So, we have compiled a few tips and suggestions of things you definitely do not want to do:
1. Find the absolute largest RV you can.
Some think that because their trip is such a special event, they should “go big or go home.” You’d be much better off renting one of our top-of-the-line class C motorhomes. These vehicles are so much easier to handle than one of the Greyhound-bus-sized class A models. It’s more like driving a van or pickup truck without giving up the space and comfort. In a class C, there is less chance of being tossed around the road when driving through high winds, and getting in and out of parking lots or camping slots is a breeze (no pun intended).
2. Save time by skipping the pre-trip instruction session by the RV technician.
If you are new to RVing, don’t worry, one of our helpful vacation planners will assist you in selecting the right-size unit, and how to operate it. There is nothing difficult about traveling in an RV, but there are pertinent things you must know about hooking up to electrical and sewer lines, operating the control panel, etc. If you aren’t listening, or should you skip the instructions, you may spend way more time trying to figure things out than you saved by skipping the intro!
3. Pack as much stuff as you can fit into the rig.
There is a surprising amount of storage space in our RVs, but that doesn’t mean you must fill it to capacity. Be sure to take along what you need, but remember that everything that isn’t secured while traveling is subject to movement as you travel down the highway. You don’t want your eggs scrambled before you have a chance to cook them!
4. No need to check your surroundings.
There are few things that are worse than the sound of an RV backing out of a space when the electrical and sewer hookups are still hooked up! And the sound of a bicycle being run over is never a good one, either. Be sure to always be aware of your surroundings. It’s also a wise idea to not trust your memory. Make a list of things you must do before departing your campsite, and check them off one-by-one.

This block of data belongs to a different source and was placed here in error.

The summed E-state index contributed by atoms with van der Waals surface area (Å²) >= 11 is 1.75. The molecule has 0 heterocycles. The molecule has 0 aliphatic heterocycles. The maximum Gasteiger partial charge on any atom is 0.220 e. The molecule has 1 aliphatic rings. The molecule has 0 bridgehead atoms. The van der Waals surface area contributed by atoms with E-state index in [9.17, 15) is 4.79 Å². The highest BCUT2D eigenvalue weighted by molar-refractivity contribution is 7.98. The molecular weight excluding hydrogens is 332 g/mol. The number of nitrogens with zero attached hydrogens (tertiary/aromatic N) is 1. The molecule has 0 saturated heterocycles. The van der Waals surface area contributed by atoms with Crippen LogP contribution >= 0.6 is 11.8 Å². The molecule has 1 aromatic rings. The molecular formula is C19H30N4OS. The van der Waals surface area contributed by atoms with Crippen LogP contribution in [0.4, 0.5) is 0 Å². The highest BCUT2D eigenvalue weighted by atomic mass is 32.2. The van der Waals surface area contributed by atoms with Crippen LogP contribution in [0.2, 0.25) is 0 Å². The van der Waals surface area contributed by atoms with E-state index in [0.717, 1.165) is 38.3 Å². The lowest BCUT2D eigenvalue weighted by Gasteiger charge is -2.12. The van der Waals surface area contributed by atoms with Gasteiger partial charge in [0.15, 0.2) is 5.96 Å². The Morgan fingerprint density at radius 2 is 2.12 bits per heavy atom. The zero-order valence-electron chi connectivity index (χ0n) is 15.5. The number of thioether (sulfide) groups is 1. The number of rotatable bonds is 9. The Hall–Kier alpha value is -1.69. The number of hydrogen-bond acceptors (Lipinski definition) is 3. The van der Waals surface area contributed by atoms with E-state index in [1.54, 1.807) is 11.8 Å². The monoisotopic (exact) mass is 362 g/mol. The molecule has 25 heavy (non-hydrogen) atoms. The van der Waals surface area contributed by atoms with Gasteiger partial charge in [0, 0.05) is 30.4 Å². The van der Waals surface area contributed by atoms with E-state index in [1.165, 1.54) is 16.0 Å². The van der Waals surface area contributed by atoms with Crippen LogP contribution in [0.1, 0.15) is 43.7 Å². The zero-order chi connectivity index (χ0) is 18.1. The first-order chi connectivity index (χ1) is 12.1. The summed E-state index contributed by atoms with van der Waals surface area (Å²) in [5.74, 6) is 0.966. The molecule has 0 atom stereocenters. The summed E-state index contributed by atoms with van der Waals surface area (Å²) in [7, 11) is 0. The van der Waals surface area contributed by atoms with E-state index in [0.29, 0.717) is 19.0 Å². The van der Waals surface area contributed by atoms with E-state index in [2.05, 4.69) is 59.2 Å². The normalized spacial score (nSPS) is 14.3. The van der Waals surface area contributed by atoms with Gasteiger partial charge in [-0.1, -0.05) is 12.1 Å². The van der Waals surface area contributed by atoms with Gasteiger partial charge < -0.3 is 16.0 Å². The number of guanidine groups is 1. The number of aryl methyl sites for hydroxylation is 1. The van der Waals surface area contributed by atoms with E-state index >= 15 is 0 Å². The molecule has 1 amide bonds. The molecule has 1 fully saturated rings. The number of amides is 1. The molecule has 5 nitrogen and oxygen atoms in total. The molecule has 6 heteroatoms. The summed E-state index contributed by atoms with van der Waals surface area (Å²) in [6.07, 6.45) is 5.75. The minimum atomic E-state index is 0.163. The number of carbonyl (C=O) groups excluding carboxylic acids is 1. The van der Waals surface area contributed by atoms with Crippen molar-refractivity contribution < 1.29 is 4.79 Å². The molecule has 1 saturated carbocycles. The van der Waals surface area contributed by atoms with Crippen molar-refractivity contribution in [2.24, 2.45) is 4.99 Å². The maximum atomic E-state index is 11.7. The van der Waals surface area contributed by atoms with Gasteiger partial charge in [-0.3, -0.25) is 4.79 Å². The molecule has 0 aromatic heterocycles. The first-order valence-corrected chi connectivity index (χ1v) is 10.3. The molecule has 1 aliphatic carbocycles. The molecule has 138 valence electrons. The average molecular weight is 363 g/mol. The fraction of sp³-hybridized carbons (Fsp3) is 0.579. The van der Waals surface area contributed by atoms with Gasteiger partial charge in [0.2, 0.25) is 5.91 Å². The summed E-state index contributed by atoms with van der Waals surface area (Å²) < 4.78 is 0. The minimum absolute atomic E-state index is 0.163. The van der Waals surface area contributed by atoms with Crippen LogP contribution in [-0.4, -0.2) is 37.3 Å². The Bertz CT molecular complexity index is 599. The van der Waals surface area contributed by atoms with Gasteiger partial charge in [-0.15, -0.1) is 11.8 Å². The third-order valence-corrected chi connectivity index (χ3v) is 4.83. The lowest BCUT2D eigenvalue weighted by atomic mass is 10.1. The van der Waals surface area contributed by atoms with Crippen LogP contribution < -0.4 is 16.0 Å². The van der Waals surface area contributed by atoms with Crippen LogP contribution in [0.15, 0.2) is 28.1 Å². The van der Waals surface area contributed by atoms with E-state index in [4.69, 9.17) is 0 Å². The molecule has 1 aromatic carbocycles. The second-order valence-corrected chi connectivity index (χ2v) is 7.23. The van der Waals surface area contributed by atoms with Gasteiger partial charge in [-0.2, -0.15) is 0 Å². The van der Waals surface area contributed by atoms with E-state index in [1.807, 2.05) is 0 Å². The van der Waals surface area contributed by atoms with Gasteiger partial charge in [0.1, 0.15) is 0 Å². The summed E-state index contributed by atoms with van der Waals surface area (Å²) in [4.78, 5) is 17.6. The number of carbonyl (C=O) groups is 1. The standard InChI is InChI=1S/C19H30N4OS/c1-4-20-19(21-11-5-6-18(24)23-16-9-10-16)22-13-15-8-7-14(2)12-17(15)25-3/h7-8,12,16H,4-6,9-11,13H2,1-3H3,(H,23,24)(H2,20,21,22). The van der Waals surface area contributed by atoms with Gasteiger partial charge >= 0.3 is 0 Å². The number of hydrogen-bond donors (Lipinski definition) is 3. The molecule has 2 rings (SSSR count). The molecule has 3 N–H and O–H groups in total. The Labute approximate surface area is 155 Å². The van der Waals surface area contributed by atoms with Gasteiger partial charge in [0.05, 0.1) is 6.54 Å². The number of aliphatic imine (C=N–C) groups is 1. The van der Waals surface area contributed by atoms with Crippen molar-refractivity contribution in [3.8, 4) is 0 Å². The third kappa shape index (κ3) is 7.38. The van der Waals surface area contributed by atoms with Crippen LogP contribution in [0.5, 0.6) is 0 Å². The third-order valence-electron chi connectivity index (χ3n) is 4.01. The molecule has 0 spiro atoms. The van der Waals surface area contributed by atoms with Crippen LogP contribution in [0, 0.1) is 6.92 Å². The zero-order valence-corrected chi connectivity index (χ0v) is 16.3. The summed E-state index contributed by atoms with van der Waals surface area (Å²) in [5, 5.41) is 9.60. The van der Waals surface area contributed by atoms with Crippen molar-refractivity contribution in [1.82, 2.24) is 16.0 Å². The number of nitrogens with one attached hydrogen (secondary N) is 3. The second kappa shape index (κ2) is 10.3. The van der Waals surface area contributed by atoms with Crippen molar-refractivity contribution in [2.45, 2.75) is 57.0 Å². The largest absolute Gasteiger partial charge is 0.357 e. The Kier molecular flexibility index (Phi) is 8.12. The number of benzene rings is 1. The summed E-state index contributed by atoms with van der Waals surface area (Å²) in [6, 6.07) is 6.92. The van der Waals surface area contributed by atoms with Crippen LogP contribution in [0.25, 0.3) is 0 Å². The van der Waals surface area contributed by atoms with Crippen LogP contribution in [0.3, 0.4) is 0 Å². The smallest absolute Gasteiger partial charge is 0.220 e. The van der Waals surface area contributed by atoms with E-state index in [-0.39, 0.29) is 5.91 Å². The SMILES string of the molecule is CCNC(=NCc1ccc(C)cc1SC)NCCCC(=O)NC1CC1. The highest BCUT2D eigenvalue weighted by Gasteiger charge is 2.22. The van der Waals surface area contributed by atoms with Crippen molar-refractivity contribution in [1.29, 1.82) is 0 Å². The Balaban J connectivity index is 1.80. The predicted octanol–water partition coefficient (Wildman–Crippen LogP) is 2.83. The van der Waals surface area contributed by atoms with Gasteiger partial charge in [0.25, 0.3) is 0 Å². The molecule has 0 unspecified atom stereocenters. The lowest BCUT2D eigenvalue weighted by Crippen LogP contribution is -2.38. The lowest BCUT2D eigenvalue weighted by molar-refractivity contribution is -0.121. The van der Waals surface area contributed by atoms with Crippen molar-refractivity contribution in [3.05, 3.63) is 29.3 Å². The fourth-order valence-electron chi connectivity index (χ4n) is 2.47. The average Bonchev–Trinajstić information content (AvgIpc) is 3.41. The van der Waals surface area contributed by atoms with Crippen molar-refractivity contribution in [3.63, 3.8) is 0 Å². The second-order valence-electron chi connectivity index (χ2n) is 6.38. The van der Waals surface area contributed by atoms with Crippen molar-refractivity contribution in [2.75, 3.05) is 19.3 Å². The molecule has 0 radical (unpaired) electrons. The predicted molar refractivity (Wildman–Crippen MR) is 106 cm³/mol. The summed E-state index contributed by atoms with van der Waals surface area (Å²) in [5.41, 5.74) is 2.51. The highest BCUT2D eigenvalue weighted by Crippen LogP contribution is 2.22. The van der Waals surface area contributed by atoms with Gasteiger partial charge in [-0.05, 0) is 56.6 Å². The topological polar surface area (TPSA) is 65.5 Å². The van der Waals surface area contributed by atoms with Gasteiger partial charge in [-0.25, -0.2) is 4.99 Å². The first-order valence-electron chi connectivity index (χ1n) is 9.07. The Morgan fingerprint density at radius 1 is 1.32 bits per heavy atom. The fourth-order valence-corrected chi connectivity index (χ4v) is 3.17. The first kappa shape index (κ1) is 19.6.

5. Make enemies out of your campsite neighbors.
One of the most relaxing things about camping in an RV is the serenity that comes along with it. Many RVers are early risers, and it’s considered a courtesy to leave quietly if you are one of them. Try to avoid banging trash cans, speaking loudly, etc.
Along the same vein, it’s great to meet your neighbors and get to know them, but be thoughtful about their privacy. Avoid lurking outside their RV … invading their camp space uninvited is not appreciated.
Lastly, leave your site as clean or cleaner than you found it. Remember that someone will be staying there once you depart, and they would prefer not to clean up after you when they arrive.
6. Keep your itinerary packed full.
Once again, the reason for renting an RV is to enjoy the peace and comfort that comes with it. Take the time to “stop and smell the roses.” Nobody wants to be rushed, desperately trying to make it from city to city. You don’t need to make it across the state of Texas in nine hours—leave plenty of room in your schedule to enjoy all the scenery and attractions that this nation has to offer.
The takeaway point is that you want to enjoy your first RV experience. Don’t get bogged down with hurried schedules and worries about what comes next in your adventure. Proper planning and adequate preparation make for the kind of trip you can only enjoy in the comfort of a rental RV from Cruise America.